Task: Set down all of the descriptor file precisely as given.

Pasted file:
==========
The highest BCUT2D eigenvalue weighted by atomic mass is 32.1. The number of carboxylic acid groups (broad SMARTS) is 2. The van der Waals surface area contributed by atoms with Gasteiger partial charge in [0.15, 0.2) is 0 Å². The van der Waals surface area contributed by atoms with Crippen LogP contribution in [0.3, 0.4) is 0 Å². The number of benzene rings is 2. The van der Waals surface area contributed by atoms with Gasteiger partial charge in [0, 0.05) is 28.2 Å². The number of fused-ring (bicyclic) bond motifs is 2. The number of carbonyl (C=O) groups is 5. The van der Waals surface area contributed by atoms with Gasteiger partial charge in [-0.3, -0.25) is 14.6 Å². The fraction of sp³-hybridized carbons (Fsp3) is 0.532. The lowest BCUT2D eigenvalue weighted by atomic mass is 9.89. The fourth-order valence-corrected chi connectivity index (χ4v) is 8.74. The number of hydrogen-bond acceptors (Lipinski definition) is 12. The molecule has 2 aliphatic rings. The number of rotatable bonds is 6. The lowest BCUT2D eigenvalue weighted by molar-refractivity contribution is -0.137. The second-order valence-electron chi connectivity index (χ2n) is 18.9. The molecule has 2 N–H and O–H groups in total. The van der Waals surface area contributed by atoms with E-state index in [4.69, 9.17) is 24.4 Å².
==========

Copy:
The highest BCUT2D eigenvalue weighted by atomic mass is 32.1. The number of carboxylic acid groups (broad SMARTS) is 2. The van der Waals surface area contributed by atoms with Gasteiger partial charge in [0.15, 0.2) is 0 Å². The van der Waals surface area contributed by atoms with Crippen LogP contribution in [0.3, 0.4) is 0 Å². The number of benzene rings is 2. The van der Waals surface area contributed by atoms with Gasteiger partial charge in [0, 0.05) is 28.2 Å². The number of fused-ring (bicyclic) bond motifs is 2. The number of carbonyl (C=O) groups is 5. The van der Waals surface area contributed by atoms with Gasteiger partial charge in [-0.3, -0.25) is 14.6 Å². The fraction of sp³-hybridized carbons (Fsp3) is 0.532. The lowest BCUT2D eigenvalue weighted by atomic mass is 9.89. The fourth-order valence-corrected chi connectivity index (χ4v) is 8.74. The number of hydrogen-bond acceptors (Lipinski definition) is 12. The molecule has 2 aliphatic rings. The number of rotatable bonds is 6. The lowest BCUT2D eigenvalue weighted by molar-refractivity contribution is -0.137. The second-order valence-electron chi connectivity index (χ2n) is 18.9. The molecule has 2 N–H and O–H groups in total. The van der Waals surface area contributed by atoms with E-state index in [4.69, 9.17) is 24.4 Å².